After Twitter suspended 2,000 accounts linked to the self-proclaimed Islamic State (ISIS) in recent days, the company’s co-founder, Jack Dorsey, became the target of threats from supporters of the terror group.
The incident ignited a heated debate over whether or not social media networks are doing everything in their power to limit the use of their technology by terrorists.
“This is a major threat,” executive director of The Investigative Project on Terrorism Steve Emerson, told TheWrap. “ISIS expertise on social media is phenomenal. Their technical ability is 10 shoulders above Western governments and even the inventors of social media.”
An upcoming study being published by the Brookings Institute, an independent think tank based in Washington D.C., suggests as many as 46,000 Twitter accounts were used by Islamic State supporters during a three-month period last fall. Of them, 30,000 are still active.
Though Twitter’s official policy bans “direct, specific threats of violence against others,” the company has come under fire for not monitoring terrorist activity on its network.
“What we’ve seen from Twitter up until now is that they put pressure on [ISIS] for a while and then they scale back for a while,” terrorism expert and author of the study, J.M. Berger told TheWrap. “Twitter needs to be more transparent.”
Berger said he would give the company a C+ for the way it’s handled ISIS so far.
Twitter declined TheWrap’s request for an interview, but a spokesperson for the company said in a statement, “Our security team is investigating the veracity of these threats with relevant law enforcement officials.”
It’s clear this latest development has put Twitter in an untenable position. If it gives the government too much access to user information, it could anger privacy and free speech advocates. If it doesn’t cooperate, it could enrage those demanding action against terrorists.
While Twitter has the capability to completely ban ISIS from its network, so far the company has opted not to.
“For a long time, Twitter didn’t want to get into the role of policing its content,” said Berger. “ But it also has an obligation to provide a safe space for its users.”
Twitter CEO Dick Costolo recently admitted he was embarrassed by the company’s failure to crack down on abuse.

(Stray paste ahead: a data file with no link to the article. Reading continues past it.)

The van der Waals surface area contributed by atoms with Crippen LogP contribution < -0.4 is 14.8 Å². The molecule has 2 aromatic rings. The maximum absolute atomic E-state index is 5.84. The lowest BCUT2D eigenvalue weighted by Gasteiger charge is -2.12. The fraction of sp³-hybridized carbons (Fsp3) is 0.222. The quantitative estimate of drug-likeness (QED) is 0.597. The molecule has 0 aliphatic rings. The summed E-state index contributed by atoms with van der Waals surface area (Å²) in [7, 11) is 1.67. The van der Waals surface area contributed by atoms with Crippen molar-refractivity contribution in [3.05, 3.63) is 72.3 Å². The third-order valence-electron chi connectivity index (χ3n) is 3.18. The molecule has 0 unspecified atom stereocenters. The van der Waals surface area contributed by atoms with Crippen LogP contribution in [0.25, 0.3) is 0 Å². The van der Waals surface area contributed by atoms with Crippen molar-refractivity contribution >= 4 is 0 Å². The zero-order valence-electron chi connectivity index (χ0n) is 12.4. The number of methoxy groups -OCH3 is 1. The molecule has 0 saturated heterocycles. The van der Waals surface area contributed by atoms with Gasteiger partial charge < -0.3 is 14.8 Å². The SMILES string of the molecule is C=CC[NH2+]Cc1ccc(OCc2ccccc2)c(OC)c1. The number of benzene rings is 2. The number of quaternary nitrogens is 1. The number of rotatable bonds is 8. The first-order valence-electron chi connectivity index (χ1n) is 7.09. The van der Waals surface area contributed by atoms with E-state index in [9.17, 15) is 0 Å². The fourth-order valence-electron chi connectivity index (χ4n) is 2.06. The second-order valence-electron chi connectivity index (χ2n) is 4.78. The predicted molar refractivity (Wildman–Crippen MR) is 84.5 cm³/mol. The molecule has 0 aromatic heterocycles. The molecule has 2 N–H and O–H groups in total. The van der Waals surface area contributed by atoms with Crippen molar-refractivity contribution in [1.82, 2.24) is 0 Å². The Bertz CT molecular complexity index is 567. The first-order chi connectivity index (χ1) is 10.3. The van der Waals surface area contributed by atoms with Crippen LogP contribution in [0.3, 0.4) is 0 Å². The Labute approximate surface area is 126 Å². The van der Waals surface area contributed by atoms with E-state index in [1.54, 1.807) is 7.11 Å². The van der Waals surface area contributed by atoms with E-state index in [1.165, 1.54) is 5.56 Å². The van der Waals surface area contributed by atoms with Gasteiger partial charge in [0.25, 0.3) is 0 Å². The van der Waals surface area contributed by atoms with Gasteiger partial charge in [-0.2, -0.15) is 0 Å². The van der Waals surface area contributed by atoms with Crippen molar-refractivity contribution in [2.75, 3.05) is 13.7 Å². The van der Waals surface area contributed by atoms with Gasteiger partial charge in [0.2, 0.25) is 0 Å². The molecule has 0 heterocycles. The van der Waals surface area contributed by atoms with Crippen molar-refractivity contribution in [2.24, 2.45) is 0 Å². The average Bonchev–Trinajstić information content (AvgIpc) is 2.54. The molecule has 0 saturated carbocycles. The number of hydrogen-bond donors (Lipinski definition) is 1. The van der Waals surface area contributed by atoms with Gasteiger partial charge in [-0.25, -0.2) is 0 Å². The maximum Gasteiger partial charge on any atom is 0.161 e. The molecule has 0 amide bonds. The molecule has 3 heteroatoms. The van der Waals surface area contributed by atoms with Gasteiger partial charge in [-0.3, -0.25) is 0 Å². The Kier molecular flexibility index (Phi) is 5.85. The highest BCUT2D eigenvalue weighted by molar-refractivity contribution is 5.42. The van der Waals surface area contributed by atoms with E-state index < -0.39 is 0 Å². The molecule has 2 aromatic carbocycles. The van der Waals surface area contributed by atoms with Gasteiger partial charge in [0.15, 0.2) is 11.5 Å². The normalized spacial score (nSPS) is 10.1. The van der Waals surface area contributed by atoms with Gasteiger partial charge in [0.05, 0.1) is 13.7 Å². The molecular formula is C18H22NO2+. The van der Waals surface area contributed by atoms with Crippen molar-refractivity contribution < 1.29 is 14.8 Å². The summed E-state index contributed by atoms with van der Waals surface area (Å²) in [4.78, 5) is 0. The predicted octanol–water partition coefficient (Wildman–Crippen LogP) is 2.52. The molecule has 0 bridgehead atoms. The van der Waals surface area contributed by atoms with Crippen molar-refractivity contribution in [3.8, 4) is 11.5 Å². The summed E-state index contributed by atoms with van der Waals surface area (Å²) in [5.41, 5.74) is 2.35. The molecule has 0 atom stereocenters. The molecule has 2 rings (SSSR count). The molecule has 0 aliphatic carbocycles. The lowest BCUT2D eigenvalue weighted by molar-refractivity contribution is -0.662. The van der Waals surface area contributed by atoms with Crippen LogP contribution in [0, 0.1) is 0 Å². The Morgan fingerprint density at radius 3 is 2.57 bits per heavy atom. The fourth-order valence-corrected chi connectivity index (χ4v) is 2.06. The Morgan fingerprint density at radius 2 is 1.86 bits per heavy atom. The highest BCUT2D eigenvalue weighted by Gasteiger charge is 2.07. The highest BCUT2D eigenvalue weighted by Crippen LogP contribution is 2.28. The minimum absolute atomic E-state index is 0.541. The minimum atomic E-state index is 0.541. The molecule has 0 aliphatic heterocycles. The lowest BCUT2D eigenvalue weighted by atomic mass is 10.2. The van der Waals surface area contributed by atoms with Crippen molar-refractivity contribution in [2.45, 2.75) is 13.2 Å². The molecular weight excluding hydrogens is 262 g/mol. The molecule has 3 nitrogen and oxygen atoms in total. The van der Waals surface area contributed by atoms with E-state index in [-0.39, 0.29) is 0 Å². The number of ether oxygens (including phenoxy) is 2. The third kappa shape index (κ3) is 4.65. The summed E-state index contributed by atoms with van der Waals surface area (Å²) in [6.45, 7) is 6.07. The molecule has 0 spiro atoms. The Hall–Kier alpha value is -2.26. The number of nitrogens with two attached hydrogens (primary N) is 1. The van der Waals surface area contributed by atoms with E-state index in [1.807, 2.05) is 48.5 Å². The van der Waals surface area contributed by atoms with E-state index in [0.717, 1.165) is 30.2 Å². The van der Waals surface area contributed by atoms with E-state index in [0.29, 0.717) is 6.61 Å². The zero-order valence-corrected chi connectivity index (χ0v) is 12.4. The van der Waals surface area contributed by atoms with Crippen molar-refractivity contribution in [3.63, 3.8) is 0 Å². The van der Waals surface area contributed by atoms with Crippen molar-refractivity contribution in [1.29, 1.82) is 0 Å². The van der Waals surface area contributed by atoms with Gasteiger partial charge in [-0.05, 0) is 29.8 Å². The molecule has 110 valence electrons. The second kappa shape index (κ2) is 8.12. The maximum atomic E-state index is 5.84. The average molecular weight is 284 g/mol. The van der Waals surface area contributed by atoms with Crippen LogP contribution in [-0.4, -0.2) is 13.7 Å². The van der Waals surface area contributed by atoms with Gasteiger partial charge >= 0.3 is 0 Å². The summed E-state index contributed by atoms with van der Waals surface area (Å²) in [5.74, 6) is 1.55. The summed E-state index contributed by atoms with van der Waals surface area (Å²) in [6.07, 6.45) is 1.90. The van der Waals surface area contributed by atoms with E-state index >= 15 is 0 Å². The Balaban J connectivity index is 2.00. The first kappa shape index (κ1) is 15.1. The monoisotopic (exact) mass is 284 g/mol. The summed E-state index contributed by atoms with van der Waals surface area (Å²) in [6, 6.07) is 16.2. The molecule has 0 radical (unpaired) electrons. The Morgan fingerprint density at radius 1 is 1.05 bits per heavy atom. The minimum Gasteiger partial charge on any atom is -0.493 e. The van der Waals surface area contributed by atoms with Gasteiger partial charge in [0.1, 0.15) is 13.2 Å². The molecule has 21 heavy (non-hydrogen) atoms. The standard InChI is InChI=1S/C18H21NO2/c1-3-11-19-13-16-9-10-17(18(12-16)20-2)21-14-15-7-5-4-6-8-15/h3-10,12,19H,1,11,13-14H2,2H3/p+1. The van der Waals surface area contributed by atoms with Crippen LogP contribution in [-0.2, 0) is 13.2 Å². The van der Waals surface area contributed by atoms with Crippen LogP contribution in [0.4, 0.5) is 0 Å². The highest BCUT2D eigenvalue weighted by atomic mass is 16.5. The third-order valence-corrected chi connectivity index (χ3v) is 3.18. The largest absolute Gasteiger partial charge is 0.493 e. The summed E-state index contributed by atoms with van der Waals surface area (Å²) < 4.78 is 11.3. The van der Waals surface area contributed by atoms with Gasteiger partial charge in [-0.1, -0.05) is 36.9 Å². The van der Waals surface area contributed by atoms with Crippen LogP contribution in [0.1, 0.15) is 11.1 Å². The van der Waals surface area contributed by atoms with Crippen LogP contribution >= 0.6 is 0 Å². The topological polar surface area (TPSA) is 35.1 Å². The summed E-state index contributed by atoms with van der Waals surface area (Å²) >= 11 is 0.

In an internal memo obtained by The Verge, Costolo wrote, “We suck at dealing with abuse and trolls on the platform and we’ve sucked at it for years … It’s no secret and the rest of the world talks about it every day. We lose core user after core user by not addressing simple trolling issues that they face every day.”
It’s been less than a year since ISIS burst onto the world stage, taking over large swaths of territory and shocking the world with violent tactics that include beheadings and the burning of victims alive. During that time, ISIS has morphed into a highly organized group, with a surprisingly sophisticated social media campaign that could give some of America’s best branding experts a run for their money.
But, according to Berger, all is not grim. At least 13 of the 16 major ISIS distribution accounts were among those shut down.
The problem is not limited to Twitter, or even ISIS for that matter.
Last summer, Israelis awoke to a frightening reality after the terror group Hamas announced it captured an Israeli soldier by the name of Oron Shaul during “Operation Protective Edge.”
Adding insult to injury, the terrorist organization hacked into Shaul’s Facebook page, posting morbid messages aimed at scaring Israelis. “We’ve taken a second Shalit,” one of the posts said, referring to former POW Gilad Shalit, who spent more than five years in a Hamas prison. This time, they claimed to have captured “a young, blond-haired boy. Congratulations on this Ramadan victory. This is the most beautiful holiday gift.”
“Israelis tried to get the FBI to get a court order to compel Facebook to give data on where the hackers might be, so they could pinpoint the physical location in the tunnels to see if the soldier was alive,” said Emerson, whose Investigative Project on Terrorism is one of the world’s largest storehouses of archival data and intelligence on terrorist groups. “Unfortunately the U.S. government denied the request.”
Shaul was later pronounced dead by Israeli Defense Forces (IDF).
But Emerson says shutting down ISIS social accounts can, at times, do more harm than good.
“A lot of the arrests of ISIS volunteers have happened thanks to tips generated from their own Facebook pages,” he said. “Shutting down the page could mean losing those valuable leads.”
“There is some useful intelligence that comes out of these networks,” he said. “It’s just that we shouldn’t let them run rampant. If Twitter consistently suspends accounts at this pace then they’ll definitely be able to keep the ISIS accounts to a much smaller size.”